- provides a space devoted to the conceptual framework known as Hodges' model. Read about this resource for HEALTH, SOCIAL CARE, INFORMATICS and EDUCATION. The model can facilitate PERSON-CENTREDNESS, CURRICULUM DEVELOPMENT, HOLISTIC CARE and REFLECTION. Follow the development of a new website using Drupal as I finalise my research question with part 2 starting in 2016. See our bibliography, posts since 2006 and please get in touch [@h2cm]. Welcome.

Sunday, July 04, 2010

The cost of anholistic care

Being 'holistic' in care delivery can seem anachronistic, paying homage to new age thinking and practices. Paradoxically, being holistic in nursing can also mimic an admin exercise that amounts to ticking the boxes. So for Hodges' model - have you visited all the care domains?

  • POLITICAL care ✓
  • PHYSICAL care ✓
  • SOCIAL care ✓
Advanced discharge planning is many things:
  • idealised care;
  • standardised care;
  • evidence of policy, targets;
  • sign posting for the care pathway;
  • an essential care aspiration that emphasizes the individual's strengths and resources.
As Wimbledon once again reaches its climax we observe that a fast serve needs to be prepared for a fast return of serve.

Last month 23 June, 2010 The Guardian, Society Guardian featured The high cost of return:
Hospitals could lose up to £1.5bn of NHS funding a year because of the government's decision to penalise those where patients return within 30 days of being treated. That is the conclusion of research conducted by health analysts Dr Foster into the potential impact of the tough new policy. It warns that NHS trusts face large potential losses, the biggest could reach £28.7m, as a result of the new approach. In all, 146 acute, specialist and mental health trusts could lose out. Denis Campbell, p.3.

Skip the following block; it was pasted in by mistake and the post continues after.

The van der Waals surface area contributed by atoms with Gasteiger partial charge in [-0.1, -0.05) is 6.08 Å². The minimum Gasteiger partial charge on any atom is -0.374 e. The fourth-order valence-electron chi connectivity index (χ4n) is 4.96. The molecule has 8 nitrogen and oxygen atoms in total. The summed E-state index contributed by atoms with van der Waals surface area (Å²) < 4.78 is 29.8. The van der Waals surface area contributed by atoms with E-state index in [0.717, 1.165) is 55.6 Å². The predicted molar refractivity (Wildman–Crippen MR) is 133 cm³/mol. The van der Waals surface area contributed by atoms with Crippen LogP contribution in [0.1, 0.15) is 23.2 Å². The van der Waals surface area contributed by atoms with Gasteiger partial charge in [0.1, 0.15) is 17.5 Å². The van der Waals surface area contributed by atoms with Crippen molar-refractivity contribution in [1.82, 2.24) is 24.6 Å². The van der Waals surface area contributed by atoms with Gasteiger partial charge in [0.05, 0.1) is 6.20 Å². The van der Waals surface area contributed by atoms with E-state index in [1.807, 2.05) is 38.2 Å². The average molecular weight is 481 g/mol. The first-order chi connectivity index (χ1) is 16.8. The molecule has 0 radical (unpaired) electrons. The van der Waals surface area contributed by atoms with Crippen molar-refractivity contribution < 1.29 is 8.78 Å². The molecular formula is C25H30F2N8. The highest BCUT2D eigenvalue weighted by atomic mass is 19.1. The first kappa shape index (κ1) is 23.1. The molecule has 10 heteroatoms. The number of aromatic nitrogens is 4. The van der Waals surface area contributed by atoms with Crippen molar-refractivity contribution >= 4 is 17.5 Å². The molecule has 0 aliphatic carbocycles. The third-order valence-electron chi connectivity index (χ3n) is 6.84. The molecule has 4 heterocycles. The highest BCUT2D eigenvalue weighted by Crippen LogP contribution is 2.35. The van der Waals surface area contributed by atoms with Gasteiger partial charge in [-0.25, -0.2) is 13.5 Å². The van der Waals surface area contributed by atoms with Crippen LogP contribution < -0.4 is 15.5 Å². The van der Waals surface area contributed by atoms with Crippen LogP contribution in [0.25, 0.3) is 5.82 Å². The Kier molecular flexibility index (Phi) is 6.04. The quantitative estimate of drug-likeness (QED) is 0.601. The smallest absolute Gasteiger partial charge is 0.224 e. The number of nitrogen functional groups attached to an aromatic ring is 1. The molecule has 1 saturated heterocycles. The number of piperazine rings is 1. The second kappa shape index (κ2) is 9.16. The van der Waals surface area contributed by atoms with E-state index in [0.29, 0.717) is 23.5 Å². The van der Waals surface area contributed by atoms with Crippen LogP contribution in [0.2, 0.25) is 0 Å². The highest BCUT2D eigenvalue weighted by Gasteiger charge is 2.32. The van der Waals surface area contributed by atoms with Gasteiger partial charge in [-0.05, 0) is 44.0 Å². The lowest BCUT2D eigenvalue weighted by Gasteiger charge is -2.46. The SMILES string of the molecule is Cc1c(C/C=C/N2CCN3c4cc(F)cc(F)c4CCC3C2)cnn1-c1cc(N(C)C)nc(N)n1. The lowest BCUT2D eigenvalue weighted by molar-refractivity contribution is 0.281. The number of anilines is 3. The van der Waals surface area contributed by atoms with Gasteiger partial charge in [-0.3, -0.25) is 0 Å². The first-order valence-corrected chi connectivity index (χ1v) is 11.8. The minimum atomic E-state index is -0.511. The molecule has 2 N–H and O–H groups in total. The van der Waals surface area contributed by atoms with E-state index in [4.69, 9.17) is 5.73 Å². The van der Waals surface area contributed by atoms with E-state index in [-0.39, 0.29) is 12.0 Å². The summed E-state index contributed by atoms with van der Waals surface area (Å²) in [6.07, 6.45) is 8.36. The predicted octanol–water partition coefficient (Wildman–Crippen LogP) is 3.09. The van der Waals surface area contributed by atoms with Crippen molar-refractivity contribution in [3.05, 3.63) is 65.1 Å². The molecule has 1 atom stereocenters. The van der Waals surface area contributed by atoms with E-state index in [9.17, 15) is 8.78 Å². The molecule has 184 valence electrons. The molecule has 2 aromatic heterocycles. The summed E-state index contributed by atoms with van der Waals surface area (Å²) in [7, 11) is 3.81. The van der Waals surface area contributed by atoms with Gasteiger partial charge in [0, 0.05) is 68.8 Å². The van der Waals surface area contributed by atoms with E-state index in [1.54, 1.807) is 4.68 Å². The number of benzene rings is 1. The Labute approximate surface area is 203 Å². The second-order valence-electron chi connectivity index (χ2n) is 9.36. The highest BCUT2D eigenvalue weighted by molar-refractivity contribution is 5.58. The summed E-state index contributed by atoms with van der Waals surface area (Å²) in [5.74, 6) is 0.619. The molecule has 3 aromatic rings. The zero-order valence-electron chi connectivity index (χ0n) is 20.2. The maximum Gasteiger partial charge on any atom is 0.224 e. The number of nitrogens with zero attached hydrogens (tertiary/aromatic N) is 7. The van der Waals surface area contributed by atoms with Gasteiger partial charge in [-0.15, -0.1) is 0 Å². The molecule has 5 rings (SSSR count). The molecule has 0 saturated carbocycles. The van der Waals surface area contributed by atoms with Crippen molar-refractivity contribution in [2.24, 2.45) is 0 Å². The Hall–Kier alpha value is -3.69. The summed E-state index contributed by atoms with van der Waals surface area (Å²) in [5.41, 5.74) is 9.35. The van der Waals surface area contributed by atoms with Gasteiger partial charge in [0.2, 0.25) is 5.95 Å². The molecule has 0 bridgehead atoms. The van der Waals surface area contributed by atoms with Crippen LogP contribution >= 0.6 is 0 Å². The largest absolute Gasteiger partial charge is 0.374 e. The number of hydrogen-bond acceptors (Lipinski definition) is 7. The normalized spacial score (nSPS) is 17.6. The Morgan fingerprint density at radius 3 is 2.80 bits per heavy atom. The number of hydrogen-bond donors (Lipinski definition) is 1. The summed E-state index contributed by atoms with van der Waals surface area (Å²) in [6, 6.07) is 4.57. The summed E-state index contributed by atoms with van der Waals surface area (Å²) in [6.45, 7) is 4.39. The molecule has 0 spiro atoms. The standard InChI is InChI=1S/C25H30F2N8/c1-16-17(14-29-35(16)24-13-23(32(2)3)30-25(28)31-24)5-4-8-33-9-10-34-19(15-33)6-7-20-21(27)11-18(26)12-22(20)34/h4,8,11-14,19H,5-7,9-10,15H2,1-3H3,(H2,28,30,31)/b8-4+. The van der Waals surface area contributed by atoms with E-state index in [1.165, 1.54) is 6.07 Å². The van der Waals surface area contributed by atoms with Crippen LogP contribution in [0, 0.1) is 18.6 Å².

Apparently -
Andrew Lansley wants to force the NHS to provide better care in hospitals and mental health establishments, to keep treating patients there until they are fit to leave and to work more closely with community-based healthcare professionals, such as GPs and district nurses, to ensure sick people receive more help with their convalescence after discharge and so are less likely to return to hospital. "Making hospitals responsible for a patient's ongoing care after discharge will create more joined-up working between hospitals and community services and may be supported by the developments in re-ablement and post-discharge support," he says.
I hope in reading the above you have a sense of my frustration in that the health career model can encourage and support timely reflection that can help achieve holistic, integrated - coherent care.

If the model was shared
- a common resource -
across disciplines and available to patients and carers
then the potential benefits (and savings?) are even greater.

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